Imagine expecting a baby and having absolutely nothing to give them - no diapers, no blanket, nothing. Many mothers in foreign countries find themselves in this situation.
A group from Waterloo and Cedar Falls is working to change that.
Smiles and happy chatter fill St. Luke's Episcopal Church in Cedar Falls, but it was heartbreaking images from Nicaragua that inspired these volunteers to unite and help.
"We were heartsick, wondering what we could do to help these people who are below poverty level, who have absolutely nothing," Sherrie Dreyer, volunteer, said.
Dreyer, a retired educator and grandmother, said after viewing a presentation by the Downtown Waterloo Rotary Club called "Children of the Dump," depicting life in Nicaragua after Hurricane Mitch struck in 1998, her PEO chapter decided they had to help.
Particularly expectant moms and their newborns.
"I feel committed about helping women who are in extreme poverty, to raise them a level to maybe poverty, and get them started in their lives with a child," Patty Achey Cutts, organizer, said.
Learning that the mothers have nothing to give their babies, these volunteers began to make reusable cloth diapers out of donated T-shirts, some complete with Iowan logos.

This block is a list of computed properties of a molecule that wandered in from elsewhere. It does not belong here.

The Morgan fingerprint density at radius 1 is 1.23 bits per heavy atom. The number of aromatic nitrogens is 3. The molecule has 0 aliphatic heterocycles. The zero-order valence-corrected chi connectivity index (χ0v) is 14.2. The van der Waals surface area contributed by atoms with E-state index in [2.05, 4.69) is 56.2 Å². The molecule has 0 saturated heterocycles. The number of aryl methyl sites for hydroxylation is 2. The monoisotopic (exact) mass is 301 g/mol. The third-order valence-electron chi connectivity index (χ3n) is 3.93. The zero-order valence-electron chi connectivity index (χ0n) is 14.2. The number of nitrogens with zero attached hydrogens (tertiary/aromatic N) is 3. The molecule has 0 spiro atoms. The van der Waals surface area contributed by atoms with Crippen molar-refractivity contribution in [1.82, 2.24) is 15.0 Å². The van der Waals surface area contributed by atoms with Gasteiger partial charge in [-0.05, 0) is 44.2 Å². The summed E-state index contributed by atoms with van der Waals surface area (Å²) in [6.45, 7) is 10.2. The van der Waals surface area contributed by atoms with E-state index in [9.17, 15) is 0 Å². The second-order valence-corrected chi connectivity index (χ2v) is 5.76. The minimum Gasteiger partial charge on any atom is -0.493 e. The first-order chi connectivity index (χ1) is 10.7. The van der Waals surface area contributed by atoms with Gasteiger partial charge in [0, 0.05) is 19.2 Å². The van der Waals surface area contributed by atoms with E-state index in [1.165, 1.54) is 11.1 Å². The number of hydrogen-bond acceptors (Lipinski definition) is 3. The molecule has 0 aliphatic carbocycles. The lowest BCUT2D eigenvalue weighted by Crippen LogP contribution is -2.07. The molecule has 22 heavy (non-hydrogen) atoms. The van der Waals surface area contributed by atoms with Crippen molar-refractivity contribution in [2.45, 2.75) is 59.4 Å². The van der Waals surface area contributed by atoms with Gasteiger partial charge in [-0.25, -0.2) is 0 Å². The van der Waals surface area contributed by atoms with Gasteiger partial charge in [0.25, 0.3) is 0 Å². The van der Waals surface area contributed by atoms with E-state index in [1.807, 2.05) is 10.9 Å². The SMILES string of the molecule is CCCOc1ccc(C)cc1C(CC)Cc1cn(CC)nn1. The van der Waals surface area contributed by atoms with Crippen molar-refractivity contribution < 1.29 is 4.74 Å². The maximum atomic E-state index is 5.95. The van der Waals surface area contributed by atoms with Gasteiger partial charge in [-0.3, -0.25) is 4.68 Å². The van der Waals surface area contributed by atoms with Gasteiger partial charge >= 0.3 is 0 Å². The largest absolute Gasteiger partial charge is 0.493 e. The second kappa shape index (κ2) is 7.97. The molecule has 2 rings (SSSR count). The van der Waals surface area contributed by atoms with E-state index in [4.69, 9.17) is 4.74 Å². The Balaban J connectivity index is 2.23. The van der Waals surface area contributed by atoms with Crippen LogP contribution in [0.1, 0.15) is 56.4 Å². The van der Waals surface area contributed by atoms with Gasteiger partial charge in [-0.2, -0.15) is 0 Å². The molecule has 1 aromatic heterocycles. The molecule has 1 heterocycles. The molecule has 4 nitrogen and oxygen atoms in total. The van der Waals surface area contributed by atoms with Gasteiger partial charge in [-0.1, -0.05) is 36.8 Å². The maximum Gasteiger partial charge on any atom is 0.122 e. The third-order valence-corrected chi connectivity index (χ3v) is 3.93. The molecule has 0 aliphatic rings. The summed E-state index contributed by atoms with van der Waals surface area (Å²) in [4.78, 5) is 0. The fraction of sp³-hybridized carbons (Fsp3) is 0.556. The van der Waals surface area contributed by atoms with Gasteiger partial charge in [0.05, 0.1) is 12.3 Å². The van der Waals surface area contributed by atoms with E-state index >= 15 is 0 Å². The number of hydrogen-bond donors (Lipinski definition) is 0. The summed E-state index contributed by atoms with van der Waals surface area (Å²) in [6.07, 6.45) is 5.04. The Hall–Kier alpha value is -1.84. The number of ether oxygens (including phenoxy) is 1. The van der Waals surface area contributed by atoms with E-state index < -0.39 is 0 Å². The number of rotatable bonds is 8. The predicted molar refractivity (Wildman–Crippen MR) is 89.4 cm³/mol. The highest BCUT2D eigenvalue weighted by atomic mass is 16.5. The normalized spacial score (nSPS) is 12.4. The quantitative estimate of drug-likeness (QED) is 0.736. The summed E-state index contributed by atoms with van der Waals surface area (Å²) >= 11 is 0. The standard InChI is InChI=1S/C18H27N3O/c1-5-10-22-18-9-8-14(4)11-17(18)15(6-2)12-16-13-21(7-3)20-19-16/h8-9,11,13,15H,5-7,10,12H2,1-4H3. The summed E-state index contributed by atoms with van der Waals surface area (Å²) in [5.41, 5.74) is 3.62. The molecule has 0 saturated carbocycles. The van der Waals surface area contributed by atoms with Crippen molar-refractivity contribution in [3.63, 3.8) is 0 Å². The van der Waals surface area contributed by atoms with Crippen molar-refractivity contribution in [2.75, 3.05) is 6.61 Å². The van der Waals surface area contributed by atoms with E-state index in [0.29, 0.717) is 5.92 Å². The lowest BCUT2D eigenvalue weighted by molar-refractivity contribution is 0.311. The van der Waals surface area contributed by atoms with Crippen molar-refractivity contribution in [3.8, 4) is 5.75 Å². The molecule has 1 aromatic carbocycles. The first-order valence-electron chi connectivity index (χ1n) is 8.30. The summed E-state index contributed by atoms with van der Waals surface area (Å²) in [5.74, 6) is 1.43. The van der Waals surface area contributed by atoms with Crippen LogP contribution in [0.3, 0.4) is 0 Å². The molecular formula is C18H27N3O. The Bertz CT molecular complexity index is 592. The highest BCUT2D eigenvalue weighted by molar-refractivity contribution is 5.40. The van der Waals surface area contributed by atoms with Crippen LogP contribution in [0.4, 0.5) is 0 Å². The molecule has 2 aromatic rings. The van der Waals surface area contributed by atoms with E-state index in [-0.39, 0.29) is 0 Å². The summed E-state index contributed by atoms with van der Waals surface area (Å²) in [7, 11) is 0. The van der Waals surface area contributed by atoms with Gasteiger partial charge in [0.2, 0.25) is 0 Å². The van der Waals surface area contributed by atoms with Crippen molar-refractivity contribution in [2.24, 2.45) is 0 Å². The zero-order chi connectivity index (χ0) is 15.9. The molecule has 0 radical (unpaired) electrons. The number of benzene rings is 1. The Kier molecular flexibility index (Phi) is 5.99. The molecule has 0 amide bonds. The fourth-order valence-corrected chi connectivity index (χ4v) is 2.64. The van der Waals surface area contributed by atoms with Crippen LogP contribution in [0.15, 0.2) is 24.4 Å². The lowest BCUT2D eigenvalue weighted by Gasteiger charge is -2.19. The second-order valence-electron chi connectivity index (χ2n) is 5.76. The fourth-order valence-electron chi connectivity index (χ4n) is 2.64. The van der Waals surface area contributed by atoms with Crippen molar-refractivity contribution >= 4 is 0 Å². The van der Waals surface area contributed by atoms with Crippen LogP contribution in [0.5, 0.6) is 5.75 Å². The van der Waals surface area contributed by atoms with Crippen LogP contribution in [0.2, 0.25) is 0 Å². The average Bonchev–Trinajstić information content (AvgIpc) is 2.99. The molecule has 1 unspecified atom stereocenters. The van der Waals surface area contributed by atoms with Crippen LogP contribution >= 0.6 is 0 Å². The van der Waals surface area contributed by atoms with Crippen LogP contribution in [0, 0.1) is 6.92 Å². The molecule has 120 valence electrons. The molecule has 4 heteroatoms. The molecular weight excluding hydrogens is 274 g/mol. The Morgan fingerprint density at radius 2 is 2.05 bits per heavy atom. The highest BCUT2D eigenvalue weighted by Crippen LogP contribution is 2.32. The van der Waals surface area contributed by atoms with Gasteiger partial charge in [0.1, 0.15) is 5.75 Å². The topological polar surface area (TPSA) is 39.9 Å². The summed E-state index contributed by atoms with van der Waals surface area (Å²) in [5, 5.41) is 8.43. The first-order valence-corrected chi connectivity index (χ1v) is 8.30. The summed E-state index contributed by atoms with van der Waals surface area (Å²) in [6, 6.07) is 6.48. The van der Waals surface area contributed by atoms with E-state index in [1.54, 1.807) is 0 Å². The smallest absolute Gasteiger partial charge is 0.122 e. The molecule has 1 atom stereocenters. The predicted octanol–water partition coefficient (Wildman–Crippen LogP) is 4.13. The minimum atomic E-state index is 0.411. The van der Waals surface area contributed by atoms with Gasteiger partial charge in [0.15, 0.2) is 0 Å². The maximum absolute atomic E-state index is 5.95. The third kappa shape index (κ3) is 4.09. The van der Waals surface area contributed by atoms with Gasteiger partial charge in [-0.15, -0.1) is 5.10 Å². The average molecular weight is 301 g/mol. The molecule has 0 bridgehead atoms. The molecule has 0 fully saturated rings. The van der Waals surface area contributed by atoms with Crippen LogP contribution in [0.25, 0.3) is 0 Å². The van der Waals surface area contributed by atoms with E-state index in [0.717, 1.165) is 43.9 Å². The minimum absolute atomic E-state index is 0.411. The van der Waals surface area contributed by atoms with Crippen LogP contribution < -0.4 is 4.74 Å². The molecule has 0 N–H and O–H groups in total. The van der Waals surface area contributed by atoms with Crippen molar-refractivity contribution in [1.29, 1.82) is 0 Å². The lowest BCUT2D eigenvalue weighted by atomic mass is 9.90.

They also collect baby supplies like wash cloths, baby shampoo, lotion and more to put into a layette, or baby gift package.
The layettes are sent from Waterloo to a woman's refuge center called Belin in Chinandega in northwest Nicaragua.
"Women in Nicaragua have few chances to use a hospital, many walk 100 miles. They can only get in four hours before delivery, and can only stay 6 hours after," Cutts said.
"Some of them have walked two or three days to get to Chinandega, and they have nothing other than a baby. They were sleeping in a park waiting to go into labor," David Buck, Rotary Club volunteer, said.
Because of the harsh conditions for new moms and babies, the Waterloo Rotary Club supports the Belin Women's Refuge, which has gone from 12 to 48 beds.
Women can arrive two weeks before delivery. A nurse is on hand 24 hours a day, and a doctor visits daily.
The women take Lamaze classes and personal and newborn care classes.
Organizer Patty Achey Cutts says these tools make a lasting difference.
"I've seen their faces," she said. "They are so humble, so grateful to have something to give their child to embrace them, and to start their new life."
These volunteers hope the joy they found in making these layettes brings a smile to the waiting mothers and babies half a world away.
"As a grandma, that's pretty close to our hearts," Dreyer said.
This group made 240 diapers.
Although a thousand women pass through the women's refuge in Nicaragua each year.
The Rotary Club has never been able to provide all the women with a layette.
This year they aim to provide 800.
If you would like to help or donate call the Downtown Waterloo Rotary Club at 319-234-1440.